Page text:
Who are the authors of this petition? Dr. Joe Wilferth is head of the English Department at UT-Chattanooga, where he teaches Environmental Rhetoric and writing courses that have as their focus place-based topics. Dr. Henry Spratt is a Biology professor at UT-Chattanooga, where he teaches courses including Bioremediation, Principles of Microbiology, and more. They are simply people who call Tennessee "home." They consider themselves environmentalists insofar as they understand the importance of clean water, clean air, and clean soil. It's that simple!

[If you sign the petition, please add your affiliation with the UT system—e.g., UT-Martin Class of 2002, UT-Knoxville Class of 2015, graduate student, administrative assistant, Professor of Economics, etc.]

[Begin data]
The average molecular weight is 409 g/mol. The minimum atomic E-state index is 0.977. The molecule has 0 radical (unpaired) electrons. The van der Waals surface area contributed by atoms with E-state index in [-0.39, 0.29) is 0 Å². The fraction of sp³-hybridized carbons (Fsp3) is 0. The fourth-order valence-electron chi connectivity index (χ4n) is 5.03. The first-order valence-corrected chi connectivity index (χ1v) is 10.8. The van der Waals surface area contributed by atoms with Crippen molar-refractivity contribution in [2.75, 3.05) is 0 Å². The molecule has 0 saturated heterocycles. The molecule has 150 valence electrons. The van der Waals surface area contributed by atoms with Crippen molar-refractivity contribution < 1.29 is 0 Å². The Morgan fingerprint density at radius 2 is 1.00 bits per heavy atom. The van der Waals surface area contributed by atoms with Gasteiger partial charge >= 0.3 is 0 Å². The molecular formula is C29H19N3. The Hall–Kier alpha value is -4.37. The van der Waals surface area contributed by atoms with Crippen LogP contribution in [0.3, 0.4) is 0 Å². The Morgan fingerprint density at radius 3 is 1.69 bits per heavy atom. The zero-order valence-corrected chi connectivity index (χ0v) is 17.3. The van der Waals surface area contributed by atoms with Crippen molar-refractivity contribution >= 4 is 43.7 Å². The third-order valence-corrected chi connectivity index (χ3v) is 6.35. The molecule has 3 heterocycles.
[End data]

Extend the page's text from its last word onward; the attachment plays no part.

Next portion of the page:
Letter to
University of Tennessee, 719 Andy Holt Tower, Knoxville, TN 37996-0170 UT Board of Trustees
As a faculty member, staff member, alumni or student of one of the many campuses of the University of Tennessee system, I do NOT support the possible lease by the University of Tennessee of 8,600 acres of public land in the Cumberland Forest for the purpose of natural gas and oil drilling. While some countries (e.g., Germany) and certainly some states and counties here in the U.S. have placed a moratorium on hydraulic fracturing (or "fracking") with either chemical mixtures or nitrogen gas, Tennessee continues to have extremely lax regulations on well sites to the detriment of the natural environment, to the detriment of wildlife and herd animals, and to the detriment of human health.